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Old 03-08-2003, 11:26 PM   #7
Dininziliel's Avatar
Join Date: Jan 2003
Location: 3rd star from the right over Kansas
Posts: 108
Dininziliel has just left Hobbiton.

Here is a slight twist on the matter, turned by Tolkien himself in Letters #86:
The real theme for me is about something much more permanent and difficult; Death and Immortality: the mystery of the love of the world in the hearts of a race 'doomed' to leave and seemingly lose it; the anguish in the hearts of a race 'doomed' not to leave it.
and #203:
But I should say, if asked, the tale is not really about Power and Dominion: that only sets the wheels going; it is about Death and the desire for deathlessness. Which is hardly more than to say it is a tale written by a Man!
and, #207:
Death is not an Enemy! I said, or meant to say, that the 'message' was the hideous peril of confusing true 'immortality' with limitless serial longevity. Freedom from Time, and clinging to Time. The confusion is the work of the Enemy, and one of the chief causes of human disaster. Compare the death of Aragorn with a Ringwraith. The Elves call 'death' the Gift of God (to Men). Their temptation is different: towards a faineant melancholy, burdened with Memory, leading to an attempt to halt Time.
I don't know what "faineant" means (and it should have an accent above the e), but it must be a nonessential adjective.

All grammatical nonessentials aside [img]smilies/smile.gif[/img] there is a lot here with which to work.

(1) What, exactly, is "the hideous peril"?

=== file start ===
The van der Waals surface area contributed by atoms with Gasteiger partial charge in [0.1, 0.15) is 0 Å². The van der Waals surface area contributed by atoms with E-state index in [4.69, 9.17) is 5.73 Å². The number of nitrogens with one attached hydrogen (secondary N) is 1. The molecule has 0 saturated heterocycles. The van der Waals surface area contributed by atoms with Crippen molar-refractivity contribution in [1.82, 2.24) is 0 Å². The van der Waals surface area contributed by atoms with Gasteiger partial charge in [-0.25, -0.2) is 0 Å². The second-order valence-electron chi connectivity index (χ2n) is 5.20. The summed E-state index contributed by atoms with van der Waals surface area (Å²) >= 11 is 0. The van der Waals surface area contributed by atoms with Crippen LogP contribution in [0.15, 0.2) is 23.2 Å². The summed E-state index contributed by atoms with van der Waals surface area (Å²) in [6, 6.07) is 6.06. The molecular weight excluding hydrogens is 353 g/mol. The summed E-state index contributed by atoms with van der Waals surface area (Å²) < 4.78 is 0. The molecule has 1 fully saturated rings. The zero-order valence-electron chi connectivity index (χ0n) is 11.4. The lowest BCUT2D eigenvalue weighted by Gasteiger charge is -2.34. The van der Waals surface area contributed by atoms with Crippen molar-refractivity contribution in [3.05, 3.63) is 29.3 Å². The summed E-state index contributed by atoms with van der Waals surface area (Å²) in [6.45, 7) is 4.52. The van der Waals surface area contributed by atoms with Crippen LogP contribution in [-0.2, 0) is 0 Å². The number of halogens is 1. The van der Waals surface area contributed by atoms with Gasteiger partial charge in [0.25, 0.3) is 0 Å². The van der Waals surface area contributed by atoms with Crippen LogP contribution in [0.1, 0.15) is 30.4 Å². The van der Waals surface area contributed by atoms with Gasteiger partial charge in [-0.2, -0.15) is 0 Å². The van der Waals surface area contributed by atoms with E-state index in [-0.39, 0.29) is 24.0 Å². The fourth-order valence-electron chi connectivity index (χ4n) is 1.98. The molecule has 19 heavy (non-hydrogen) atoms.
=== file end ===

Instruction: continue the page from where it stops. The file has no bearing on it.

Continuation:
(2) Can we infer Tolkien's feelings about his own death? If so, what were they?

[This is more a thesis statement and not an answer to the above question] Tolkien is saying that Death is not to be feared, and that the Enemy (Melkor? Sauron? I can't recall right now & don't want to spend the time looking it up) is reponsible for creating that fear. I am subsituting "fear" for confusion because fear is the outcome.

This would account for the somewhat inscrutable sadness of the Elves and their attempts to control (read "usurp Iluvatar's role") reality by immersion into the past and manipulating events. Tolkien has stated that the Elves' inevitable plight was the result of their trying to create/control.

This also accounts for the downfall of Numenor. Why should one be greedy for anything if one has not the fear of Death? Especially if one could see it in the true light of Iluvatar's intentions in giving it to Men.

I'll say just one more thing and then I'll end.

I remember where I was and what I was doing when I first apprehended what Tolkien was saying during the part of the creation when Iluvatar gave Death to Men. I was listening to The Silmarillion in my car, going east on Johnson Drive about 4:00 in the afternoon. It simply stopped time in my mind for awhile. [img]smilies/wink.gif[/img] Much was revealed and instantly resolved. And though my powers of articulation are unequal to the task of expounding with clarity, there is a paradox in that the Elves, immortals, try to stop Time, thus dooming themselves to a perpetual melancholic perception while Men (not those who see Death in its proper light such as Aragorn) end up killing and defaming life out of fear of Death. This is an expansion of the first quote above.

If someone has been able to tease out what I am trying to say there, I'd be mighty glad to hear it!

Peace, Love ...
"It is a journey without distance to a goal that has never changed."
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